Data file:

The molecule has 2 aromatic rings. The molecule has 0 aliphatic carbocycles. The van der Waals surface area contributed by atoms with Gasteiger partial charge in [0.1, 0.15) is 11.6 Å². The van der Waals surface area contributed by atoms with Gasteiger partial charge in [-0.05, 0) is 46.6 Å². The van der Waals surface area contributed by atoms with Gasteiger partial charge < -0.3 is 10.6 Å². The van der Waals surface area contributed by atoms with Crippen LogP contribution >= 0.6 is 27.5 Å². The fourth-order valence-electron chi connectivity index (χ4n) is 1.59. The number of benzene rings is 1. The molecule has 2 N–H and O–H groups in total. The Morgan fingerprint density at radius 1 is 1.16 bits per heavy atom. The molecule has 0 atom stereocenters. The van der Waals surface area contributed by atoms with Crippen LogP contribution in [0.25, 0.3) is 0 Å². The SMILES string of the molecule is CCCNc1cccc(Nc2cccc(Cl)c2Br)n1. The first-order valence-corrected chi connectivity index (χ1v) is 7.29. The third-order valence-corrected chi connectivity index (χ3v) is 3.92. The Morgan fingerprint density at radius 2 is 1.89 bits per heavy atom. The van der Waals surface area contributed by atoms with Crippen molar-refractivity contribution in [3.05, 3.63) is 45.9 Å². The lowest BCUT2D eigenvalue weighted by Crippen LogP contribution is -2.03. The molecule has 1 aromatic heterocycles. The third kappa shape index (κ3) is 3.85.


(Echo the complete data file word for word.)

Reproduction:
The molecule has 2 aromatic rings. The molecule has 0 aliphatic carbocycles. The van der Waals surface area contributed by atoms with Gasteiger partial charge in [0.1, 0.15) is 11.6 Å². The van der Waals surface area contributed by atoms with Gasteiger partial charge in [-0.05, 0) is 46.6 Å². The van der Waals surface area contributed by atoms with Gasteiger partial charge < -0.3 is 10.6 Å². The van der Waals surface area contributed by atoms with Crippen LogP contribution >= 0.6 is 27.5 Å². The fourth-order valence-electron chi connectivity index (χ4n) is 1.59. The number of benzene rings is 1. The molecule has 2 N–H and O–H groups in total. The Morgan fingerprint density at radius 1 is 1.16 bits per heavy atom. The molecule has 0 atom stereocenters. The van der Waals surface area contributed by atoms with Crippen LogP contribution in [0.25, 0.3) is 0 Å². The SMILES string of the molecule is CCCNc1cccc(Nc2cccc(Cl)c2Br)n1. The first-order valence-corrected chi connectivity index (χ1v) is 7.29. The third-order valence-corrected chi connectivity index (χ3v) is 3.92. The Morgan fingerprint density at radius 2 is 1.89 bits per heavy atom. The van der Waals surface area contributed by atoms with Crippen molar-refractivity contribution in [3.05, 3.63) is 45.9 Å². The lowest BCUT2D eigenvalue weighted by Crippen LogP contribution is -2.03. The molecule has 1 aromatic heterocycles. The third kappa shape index (κ3) is 3.85.